Specimen validity testing (SVT) is used to help ascertain whether the specimen being provided is actually urine (not substituted) and whether it has had any adulterants added to it. It is often used to ensure workplace safety when Point-of-care testing (POCT) is being done or to help design an informed regimen for a patient in rehabilitation.
What is it?
SVT testing looks for the most common masking agents that are used with urine drug testing as well as checking the specimen’s pH, specific gravity, and creatinine levels to help confirm whether it is a real urine specimen. Adulterant testing usually includes at least checks for oxidizing adulterants, nitrites, glutaraldehyde, and pyridinium chlorochromate.
Checking for dilution or substitution:
- pH – this determines the acidity/baseness of the urine sample. Normal urine is slightly acidic with a pH of ~4.5-9. Extremely alkaline (pH > 7.0) or acidic urine (pH <7.0) suggests that there has been tampering or adulteration of the sample.
- Creatinine – this is a normal excretion that our body deposits into our urine to remove it from our system from the metabolic work of our muscles. The level of this in our urine is fairly consistent for all humans, with <20 mg/dL indicating dilution. However, it must be noted that lower levels of creatinine can also be indicative of high fluid intake, renal failure, or other medical conditions.
- Specific Gravity – this is the determination of water density in relation to the mass of material in the sample ie. an indicator of dissolved particle concentration. Normal urine has a specific gravity ranging between 1.001 to 1.035.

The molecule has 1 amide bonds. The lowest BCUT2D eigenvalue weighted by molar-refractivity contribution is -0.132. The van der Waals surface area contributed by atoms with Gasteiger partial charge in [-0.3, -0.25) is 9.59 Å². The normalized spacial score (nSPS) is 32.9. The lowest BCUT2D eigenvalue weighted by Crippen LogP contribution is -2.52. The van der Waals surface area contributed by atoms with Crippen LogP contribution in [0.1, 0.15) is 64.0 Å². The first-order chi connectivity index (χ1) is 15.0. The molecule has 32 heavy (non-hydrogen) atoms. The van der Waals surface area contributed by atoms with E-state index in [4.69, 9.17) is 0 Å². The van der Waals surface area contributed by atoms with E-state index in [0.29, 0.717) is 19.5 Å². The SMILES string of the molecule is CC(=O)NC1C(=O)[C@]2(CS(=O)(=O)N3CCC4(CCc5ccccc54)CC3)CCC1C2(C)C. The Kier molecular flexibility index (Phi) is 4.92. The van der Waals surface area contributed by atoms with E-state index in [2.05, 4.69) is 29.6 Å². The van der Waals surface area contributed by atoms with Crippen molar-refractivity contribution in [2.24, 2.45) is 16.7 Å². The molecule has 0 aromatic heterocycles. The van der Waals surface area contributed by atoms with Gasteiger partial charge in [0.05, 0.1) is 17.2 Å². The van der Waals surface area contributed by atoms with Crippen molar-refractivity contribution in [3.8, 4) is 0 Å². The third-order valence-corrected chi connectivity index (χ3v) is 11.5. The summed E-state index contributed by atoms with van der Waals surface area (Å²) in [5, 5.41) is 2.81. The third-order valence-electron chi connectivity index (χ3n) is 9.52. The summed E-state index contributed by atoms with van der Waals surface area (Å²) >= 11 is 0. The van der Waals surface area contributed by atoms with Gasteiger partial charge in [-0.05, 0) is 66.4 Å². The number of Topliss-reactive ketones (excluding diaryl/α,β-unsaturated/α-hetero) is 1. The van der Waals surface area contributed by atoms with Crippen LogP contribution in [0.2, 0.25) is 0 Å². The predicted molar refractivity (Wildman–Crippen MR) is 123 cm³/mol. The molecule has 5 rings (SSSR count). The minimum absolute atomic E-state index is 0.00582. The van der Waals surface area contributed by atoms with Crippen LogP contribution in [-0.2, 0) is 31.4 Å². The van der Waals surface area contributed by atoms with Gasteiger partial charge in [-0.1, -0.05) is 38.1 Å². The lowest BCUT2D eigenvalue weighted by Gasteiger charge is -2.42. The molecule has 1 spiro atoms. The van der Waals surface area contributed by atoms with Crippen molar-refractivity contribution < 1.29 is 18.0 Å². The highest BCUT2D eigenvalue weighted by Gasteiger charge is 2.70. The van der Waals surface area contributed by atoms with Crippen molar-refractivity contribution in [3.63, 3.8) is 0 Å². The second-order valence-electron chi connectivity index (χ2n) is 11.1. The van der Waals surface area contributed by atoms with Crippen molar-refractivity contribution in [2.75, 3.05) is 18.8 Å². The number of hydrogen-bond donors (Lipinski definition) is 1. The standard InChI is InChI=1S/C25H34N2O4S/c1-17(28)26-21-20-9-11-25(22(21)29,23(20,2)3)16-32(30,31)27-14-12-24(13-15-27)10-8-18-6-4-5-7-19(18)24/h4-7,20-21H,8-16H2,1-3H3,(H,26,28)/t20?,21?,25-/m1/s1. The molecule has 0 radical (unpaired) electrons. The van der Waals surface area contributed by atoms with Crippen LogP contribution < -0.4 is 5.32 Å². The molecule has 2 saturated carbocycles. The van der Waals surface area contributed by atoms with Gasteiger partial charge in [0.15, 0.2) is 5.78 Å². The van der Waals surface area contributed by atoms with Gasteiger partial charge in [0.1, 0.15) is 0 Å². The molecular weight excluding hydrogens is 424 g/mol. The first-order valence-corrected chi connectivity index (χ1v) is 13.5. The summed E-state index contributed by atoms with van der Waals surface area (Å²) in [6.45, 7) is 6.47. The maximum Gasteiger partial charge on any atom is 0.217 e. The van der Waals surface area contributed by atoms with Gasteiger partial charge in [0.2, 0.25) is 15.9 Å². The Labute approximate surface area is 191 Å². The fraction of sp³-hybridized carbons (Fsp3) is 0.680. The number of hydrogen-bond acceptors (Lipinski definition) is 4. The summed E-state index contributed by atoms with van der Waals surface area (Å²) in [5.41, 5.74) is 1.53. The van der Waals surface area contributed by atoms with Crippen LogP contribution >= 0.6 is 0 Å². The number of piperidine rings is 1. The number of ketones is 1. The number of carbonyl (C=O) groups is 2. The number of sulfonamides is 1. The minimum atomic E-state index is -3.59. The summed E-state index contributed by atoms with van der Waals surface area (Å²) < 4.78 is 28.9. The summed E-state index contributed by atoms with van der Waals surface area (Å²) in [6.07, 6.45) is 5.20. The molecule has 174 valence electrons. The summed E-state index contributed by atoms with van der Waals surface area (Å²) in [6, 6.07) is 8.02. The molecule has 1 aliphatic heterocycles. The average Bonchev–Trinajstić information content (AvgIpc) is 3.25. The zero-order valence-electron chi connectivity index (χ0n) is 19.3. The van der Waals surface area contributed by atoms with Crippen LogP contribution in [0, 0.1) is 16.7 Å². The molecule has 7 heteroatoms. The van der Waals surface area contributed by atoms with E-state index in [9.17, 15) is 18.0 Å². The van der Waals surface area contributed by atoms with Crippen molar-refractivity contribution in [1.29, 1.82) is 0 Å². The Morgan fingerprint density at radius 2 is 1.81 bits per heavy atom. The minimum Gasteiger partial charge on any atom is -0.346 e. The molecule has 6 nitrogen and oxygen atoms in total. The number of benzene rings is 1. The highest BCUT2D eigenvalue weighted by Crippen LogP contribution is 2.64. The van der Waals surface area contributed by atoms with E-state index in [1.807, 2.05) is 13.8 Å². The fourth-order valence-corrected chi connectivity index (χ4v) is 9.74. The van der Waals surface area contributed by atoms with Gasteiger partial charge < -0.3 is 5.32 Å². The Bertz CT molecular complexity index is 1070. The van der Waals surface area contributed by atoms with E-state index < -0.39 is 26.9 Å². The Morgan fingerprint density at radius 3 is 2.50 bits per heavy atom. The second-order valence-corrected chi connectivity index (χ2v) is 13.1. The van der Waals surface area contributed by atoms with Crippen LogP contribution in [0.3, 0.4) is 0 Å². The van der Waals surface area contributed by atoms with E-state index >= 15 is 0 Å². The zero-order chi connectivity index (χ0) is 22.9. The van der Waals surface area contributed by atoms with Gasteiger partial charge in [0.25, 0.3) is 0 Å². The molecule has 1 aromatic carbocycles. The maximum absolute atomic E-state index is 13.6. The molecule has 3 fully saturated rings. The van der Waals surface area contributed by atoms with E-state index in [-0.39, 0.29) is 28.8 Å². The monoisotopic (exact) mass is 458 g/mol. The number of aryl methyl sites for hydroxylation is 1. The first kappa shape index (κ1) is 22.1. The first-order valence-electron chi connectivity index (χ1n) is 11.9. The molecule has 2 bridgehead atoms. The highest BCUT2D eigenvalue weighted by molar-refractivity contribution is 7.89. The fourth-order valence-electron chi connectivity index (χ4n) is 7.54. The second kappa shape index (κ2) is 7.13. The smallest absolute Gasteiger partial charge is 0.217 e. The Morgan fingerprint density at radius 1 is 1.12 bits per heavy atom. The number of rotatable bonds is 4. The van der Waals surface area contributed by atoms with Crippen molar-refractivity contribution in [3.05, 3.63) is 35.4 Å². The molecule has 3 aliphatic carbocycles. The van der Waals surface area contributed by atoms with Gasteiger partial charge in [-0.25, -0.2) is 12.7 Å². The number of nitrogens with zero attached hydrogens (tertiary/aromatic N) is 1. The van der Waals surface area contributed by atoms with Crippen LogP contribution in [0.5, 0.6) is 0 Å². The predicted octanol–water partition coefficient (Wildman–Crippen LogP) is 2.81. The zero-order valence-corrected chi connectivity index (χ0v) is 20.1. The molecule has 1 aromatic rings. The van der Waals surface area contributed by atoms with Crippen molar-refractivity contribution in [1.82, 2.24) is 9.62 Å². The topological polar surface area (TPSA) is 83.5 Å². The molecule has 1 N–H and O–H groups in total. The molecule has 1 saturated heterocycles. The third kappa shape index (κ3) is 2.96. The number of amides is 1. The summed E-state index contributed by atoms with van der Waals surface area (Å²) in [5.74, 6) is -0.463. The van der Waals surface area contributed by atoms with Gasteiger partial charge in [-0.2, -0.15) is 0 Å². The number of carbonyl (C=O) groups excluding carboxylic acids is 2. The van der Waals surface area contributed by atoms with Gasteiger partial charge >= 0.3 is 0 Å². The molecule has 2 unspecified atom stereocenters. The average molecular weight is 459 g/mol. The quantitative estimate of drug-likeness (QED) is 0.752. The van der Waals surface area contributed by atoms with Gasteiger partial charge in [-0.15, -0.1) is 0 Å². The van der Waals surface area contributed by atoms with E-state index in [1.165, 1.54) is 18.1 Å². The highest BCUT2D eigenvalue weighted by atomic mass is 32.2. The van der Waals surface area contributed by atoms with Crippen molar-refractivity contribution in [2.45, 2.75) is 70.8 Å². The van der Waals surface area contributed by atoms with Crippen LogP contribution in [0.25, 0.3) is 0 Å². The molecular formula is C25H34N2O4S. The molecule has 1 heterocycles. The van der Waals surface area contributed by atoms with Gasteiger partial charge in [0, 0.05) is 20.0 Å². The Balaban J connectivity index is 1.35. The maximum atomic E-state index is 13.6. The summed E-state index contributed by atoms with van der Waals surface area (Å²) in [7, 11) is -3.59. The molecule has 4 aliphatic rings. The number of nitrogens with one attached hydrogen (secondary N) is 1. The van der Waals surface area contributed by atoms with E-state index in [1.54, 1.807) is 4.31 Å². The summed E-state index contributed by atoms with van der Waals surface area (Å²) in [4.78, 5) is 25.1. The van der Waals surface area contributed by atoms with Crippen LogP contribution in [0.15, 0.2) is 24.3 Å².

Checking for adulterants:
- Oxidizing adulterant – this could be a chemical such as bleach, iodine etc. that could interfere with the detection of the drug and/or metabolites in the sample.
- Nitrites – these can appear naturally in urine due to infection, contamination or improper storage, but only up to levels of 3.6 mg/dL. If nitrite levels of >50 mg/dL are found this is generally considered an adulterated sample.
- Glutaraldehyde – this does not occur naturally in urine so if it is detected it is known to be an adulterated sample.
- Pyndinium Chlorochromate – this is not a normal constituent of urine and its presence in the specimen would indicate adulteration.
When do we use it?
It is not always appropriate to do specimen validity testing on a specimen, for example, a collector would NEVER do an SVT dip for a DOT, split specimen, laboratory collection. In fact, it would not be appropriate to do an SVT for a non-DOT or DOT straight-to-laboratory collection, as the laboratory does this testing themselves on every straight-to-lab sample they test. However, with a DOT it is specified by the regulatory body that no SVT should be done by the collector, whereas with a non-DOT collection there may not be any regulatory body advising of standards for collection procedures so it would be up to the employer/collector.
The most common time a collector would be doing specimen validity testing would be when completing a POCT test. A point-of-care test is the type where the collector analyzes the results right there in the office after obtaining the sample from the donor. In the case of POCT testing, the collector is often the only person who will be analyzing the specimen so it is up to them to do their due diligence to confirm it is not adulterated or substituted.
Once the collector has received the sample for the POCT test they will dip the SVT test strip into the sample for 1-2 seconds, tap off the excess urine and lay it flat, then read the results at 60 seconds. The results are read by comparing the colours on the test strip, for each specific parameter, to those found on the provided colour chart. The collector will then fill out what SVT they completed (and what the results they obtained) on the on-site testing form they are using.